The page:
However, their rival Irish crew of Séafra Guilfoyle and Johnny Durcan (Royal Cork Yacht Club) were unlucky in their second race of the day when the mainsail halyard broke and they scored maximum points.

The Cork pair have dropped to 24th place in the 30-boat fleet, though with potentially nine more races before Saturday's medal race final, they have scope to regain a foothold in the series.

Organisers of the annual French Olympic Week (SOF) are running two regattas concurrently, double the usual number of events with the 'Last Chance Regatta' to decide the 50 remaining nation places for Paris 2024 alongside the usual World Cup of Sailing series.

Results here

The Olympic Federation of Ireland has officially unveiled the bespoke Opening Ceremony wear for Team Ireland at the upcoming Olympic Games in Paris. Designed by Laura Weber, a renowned Irish designer based in New York, the uniform is a perfect blend of traditional and modern styles, in line with the 100th anniversary of Team Ireland's participation in the Olympics.

Laura Weber, the founder of LW Pearl, is known for her innovative and luxurious embellishments and has created a unique uniform for the Irish Olympic team. The ensemble consists of two blazers for the Opening and Closing Ceremonies, a t-shirt, shoes, and trousers options. Each suit incorporates national emblems and embellishments that are specifically designed to represent the journey of Irish athletes.

Speaking about the design, Weber said, "It's an honour to design the Team Ireland Opening Ceremony wear, especially in this landmark year. I wanted to create something that reflects the rich history of Irish sport while also capturing the energy and excitement of the modern games."

The Irish Olympic team will don the bespoke uniform during the Opening Ceremony on July 26 at the Stade de France in Paris. The ceremony will mark the beginning of the 32nd Summer Olympics, and the Irish team will be among the 206 nations competing in the games.

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Ireland's Sailor of the Year Awards

Created in 1996, the Afloat Sailor of the Year Awards represent all that is praiseworthy, innovative and groundbreaking in the Irish sailing scene.

Since it began 25 years ago, the awards have recognised over 500 monthly award winners in the pages of Ireland's sailing magazine Afloat, and these have been made to both amateur and professional sailors. The first-ever Sailor of the Year was dinghy sailor Mark Lyttle, a race winner at the 1996 Atlanta Olympics.

And since then it's gone on to read like a who's who of Irish sailing.

The national award is specially designed to salute the achievements of Ireland's sailing's elite. After two decades the awards has developed into a premier awards ceremony for water sports.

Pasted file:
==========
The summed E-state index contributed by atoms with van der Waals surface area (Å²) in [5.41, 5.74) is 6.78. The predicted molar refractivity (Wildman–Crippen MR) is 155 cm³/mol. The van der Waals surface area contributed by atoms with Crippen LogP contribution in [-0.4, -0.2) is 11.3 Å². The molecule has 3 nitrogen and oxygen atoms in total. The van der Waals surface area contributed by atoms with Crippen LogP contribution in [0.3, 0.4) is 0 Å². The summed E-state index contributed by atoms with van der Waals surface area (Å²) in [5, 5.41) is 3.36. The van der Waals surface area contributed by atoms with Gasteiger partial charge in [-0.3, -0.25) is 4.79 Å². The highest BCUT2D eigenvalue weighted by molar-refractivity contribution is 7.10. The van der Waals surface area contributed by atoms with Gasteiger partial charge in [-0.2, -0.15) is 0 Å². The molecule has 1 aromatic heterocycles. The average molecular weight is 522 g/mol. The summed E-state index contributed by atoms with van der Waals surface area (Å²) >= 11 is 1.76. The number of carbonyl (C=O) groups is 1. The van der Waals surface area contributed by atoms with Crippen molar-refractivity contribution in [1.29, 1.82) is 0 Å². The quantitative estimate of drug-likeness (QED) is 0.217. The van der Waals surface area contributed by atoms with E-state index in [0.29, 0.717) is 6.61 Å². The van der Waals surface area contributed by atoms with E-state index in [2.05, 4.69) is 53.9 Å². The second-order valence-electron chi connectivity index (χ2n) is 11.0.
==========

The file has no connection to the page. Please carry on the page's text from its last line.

The overall national award will be announced each January to the person who, in the judges' opinion, achieved the most notable results in, or made the most significant contribution to, Irish sailing in the previous year.

A review of the first 25 years of the Irish Sailor the Year Awards is here

Irish Sailor of the Year Award FAQs

The Irish Sailor of the Year Awards is a scheme designed by Afloat magazine to represent all that is praiseworthy, innovative and groundbreaking in the Irish sailing scene..

The Irish Sailor of the Year Awards began in 1996.

The awards are administered by Afloat, Ireland's boating magazine.

  • 1996 Mark Lyttle
  • 1997 Tom Roche
  • 1998 Tom Fitzpatrick & David McHugh
  • 1999 Mark Mansfield
  • 2000 David Burrows
  • 2001 Maria Coleman
  • 2002 Eric Lisson
  • 2003 Noel Butler & Stephen Campion
  • 2004 Eamonn Crosbie
  • 2005 Paddy Barry & Jarlath Cunnane
  • 2006 Justin Slattery
  • 2007 Ger O'Rourke
  • 2008 Damian Foxall
  • 2009 Mark Mills
  • 2010 Anthony O'Leary
  • 2011 George Kenefick
  • 2012 Annalise Murphy
  • 2013 David Kenefick
  • 2014 Anthony O'Leary
  • 2015 Liam Shanahan
  • 2016 Annalise Murphy
  • 2017 Conor Fogerty
  • 2018 Robert Dickson & Sean Waddilove
  • 2019 Paul O'Higgins

Yes. The boating public and maritime community can have their say to help guide judges in deciding who should be crowned Ireland's Sailor of the Year by using an Afloat online poll). The judges welcome the traditional huge level of public interest in helping them make their decision but firmly retain their right to make the ultimate decision for the final choice while taking voting trends into account. By voting for your favourite nominee, you are creating additional awareness of their nomination and highlighting their success.

Anthony O'Leary of Crosshaven and Annalise Murphy of Dun Laoghaire are the only contenders to be Afloat.ie "Sailors of the Year" twice – himself in 2010 and 2014, and herself in 2012 and 2016.

In its 25 year history, there have been wins for 15, offshore or IRC achievements, nine dinghy and one designs accomplishments and one for adventure sailing.

Annually, generally in January or February of the following year.

In 2003 Her Royal Highness Princess Anne presented the Awards.

©Afloat 2020